Plus think of the hard work to talk out better halfs into letting us get a bigger screen.eddgreen25 said:Your comments please on ultra tv
LG maybe next month with a size 84ins
What's the point nothing to view on it
£13,000 in the uk for the LG 85ins 4kNot to mention the astronomical price tag ($22,100) that no 'average' consumer can afford
Pointless maybe, but it's how technology moves forward. Look how long it's taken OLED to become (almost) mainstream, 4k for the masses is a while off, yet they have already started touting 8k
BBC News - Super Hi-Vision 8K TV standard approved by UN agency
Gotta love technology!
Surely with high speed BB now being available to most, that will be the way, streaming from Cloud based films ?????Absolutely no point in this until the content is available to consumers. Given that the current max bit-rate for 4k is 250mb/sec a movie could be over 3TB, so how are the studios going to get that into peoples homes?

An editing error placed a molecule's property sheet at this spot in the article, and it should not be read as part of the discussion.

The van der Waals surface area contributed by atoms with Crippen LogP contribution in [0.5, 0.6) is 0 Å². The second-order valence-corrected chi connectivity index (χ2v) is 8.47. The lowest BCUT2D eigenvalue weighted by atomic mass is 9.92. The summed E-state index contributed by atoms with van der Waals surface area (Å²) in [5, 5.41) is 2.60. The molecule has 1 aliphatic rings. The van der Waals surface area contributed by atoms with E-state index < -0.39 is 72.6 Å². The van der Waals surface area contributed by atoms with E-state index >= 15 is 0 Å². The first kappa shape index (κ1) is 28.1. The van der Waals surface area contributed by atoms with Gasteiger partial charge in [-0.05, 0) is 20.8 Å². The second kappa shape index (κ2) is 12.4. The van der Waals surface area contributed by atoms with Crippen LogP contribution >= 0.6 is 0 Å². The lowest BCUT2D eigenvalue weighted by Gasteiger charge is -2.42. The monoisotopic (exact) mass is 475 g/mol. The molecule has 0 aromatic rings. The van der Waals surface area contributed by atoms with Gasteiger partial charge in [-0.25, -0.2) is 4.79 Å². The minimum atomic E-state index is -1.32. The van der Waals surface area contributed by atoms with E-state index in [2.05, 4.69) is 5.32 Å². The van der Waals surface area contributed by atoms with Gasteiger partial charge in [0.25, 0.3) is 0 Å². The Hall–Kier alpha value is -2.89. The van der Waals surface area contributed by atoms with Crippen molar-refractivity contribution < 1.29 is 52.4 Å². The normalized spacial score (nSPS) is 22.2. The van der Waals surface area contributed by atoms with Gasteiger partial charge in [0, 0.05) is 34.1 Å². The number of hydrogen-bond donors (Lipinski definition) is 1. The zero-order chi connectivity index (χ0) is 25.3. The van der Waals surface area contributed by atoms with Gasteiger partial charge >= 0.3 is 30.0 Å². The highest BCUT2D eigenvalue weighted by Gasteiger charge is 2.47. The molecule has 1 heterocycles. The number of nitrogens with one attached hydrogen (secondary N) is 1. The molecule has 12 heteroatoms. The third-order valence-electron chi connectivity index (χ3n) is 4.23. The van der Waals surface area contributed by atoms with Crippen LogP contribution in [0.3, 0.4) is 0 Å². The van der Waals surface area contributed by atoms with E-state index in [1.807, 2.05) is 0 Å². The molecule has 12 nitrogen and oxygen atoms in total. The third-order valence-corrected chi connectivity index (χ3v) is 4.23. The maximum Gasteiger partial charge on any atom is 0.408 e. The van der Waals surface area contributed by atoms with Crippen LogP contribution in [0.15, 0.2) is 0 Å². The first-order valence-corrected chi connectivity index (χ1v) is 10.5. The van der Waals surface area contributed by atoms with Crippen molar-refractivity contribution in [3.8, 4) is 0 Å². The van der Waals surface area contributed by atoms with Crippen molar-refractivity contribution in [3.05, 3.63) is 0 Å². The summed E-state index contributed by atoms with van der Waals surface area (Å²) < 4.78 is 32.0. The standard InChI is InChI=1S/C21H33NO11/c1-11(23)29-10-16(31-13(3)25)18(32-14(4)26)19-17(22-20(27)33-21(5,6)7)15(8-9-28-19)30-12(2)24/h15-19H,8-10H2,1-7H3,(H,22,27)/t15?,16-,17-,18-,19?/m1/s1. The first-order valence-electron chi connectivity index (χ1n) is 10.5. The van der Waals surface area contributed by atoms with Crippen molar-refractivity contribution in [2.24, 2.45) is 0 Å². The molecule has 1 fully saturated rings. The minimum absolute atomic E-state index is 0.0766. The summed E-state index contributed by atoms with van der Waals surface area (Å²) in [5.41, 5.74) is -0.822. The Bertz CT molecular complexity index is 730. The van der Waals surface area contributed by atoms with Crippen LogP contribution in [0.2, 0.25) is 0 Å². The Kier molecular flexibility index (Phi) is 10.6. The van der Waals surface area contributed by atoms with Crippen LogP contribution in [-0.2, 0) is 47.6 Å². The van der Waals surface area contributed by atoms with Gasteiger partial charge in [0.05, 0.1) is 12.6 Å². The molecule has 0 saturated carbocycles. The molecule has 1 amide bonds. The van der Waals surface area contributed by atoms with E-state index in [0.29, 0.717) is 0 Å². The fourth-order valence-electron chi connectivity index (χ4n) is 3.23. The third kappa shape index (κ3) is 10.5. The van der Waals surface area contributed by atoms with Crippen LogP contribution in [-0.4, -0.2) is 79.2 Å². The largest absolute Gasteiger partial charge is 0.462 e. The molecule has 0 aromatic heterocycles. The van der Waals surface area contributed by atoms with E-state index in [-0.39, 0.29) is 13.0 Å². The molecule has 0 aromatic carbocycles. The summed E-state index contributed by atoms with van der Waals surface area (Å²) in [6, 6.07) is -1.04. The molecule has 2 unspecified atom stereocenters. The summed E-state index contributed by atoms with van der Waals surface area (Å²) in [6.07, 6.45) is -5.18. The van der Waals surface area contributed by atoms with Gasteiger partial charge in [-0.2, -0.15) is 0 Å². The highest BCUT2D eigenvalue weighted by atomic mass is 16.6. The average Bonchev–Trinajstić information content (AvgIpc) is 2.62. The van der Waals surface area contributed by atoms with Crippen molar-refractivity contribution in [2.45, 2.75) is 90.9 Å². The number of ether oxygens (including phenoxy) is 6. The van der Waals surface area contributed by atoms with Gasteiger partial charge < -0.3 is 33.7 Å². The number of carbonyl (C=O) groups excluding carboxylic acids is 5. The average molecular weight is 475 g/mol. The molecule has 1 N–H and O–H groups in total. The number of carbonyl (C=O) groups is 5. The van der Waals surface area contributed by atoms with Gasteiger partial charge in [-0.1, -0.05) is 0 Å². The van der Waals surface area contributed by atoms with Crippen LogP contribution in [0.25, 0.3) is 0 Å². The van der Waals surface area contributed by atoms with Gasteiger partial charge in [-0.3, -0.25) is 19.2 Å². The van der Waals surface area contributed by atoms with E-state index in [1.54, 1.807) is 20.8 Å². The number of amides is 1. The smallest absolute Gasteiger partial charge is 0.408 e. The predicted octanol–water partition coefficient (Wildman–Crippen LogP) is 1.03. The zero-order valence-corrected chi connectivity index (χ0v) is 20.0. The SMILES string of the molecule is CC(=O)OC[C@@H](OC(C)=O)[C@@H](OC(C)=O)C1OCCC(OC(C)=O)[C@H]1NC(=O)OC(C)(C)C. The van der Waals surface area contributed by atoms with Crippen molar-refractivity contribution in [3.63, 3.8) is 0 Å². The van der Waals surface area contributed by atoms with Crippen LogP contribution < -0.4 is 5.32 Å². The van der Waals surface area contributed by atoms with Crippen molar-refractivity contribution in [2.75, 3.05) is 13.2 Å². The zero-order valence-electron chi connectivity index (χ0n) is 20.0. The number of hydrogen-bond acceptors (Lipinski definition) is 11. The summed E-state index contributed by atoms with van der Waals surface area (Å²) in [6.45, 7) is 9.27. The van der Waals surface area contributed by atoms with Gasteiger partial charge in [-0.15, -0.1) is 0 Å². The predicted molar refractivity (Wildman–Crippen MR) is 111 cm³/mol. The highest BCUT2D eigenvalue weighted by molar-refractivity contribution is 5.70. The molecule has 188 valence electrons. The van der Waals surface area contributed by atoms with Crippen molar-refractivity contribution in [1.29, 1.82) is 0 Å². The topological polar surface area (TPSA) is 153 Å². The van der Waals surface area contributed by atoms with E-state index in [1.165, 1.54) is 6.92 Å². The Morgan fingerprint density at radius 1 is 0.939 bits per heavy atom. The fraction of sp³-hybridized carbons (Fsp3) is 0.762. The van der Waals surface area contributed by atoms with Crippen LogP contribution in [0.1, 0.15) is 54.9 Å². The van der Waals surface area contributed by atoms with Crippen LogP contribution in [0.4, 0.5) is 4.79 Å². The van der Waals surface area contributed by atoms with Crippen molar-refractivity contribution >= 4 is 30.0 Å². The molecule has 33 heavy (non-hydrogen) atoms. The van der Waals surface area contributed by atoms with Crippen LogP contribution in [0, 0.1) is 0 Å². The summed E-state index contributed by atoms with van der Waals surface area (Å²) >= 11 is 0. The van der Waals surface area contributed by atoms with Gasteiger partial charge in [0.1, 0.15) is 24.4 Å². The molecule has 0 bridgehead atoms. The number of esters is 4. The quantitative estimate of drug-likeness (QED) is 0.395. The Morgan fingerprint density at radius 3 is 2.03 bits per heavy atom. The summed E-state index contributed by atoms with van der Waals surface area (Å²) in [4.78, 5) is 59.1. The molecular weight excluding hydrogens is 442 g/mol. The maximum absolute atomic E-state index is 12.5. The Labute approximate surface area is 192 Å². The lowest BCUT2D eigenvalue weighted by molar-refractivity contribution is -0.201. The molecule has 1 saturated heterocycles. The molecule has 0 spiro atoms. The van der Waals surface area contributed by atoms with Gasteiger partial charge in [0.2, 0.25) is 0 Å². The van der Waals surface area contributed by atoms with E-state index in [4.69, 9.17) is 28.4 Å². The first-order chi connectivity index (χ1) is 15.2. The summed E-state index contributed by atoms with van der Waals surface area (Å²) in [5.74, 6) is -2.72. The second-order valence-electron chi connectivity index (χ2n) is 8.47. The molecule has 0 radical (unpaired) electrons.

By the time a new delivery format is available to consumers the current 4k TVs and projectors are going to have been superseded.
SPR received a new 4K scan a couple of years ago, and that transfer formed the basis of the 1080p Blu-ray. Plenty more movies have been given 4K (or higher) scans.Guy I work with said that saving private Ryan was getting a 4k makeover
2k and 4k material is delivered to cinemas on pre-recorded hard drives. Actually these are much cheaper to produce than the old 35mm film stock. Not sure what the standard is for 'live' satellite transmissions from theatres and concert halls. Our local cinema shows live performances on the big screen from the Metropolitan Opera House in New York.[CynicalHatOn]
We currently have the technology to get perfect HD video and audio via Blu-ray, terrestrial and satellite TV, how often do we get it?
Heck, my local cinema (and its clientele) are happy with 2k on a huge screen. Why should they upgrade?
The technology doesn't seem to be what is getting in the way of our perfect experience.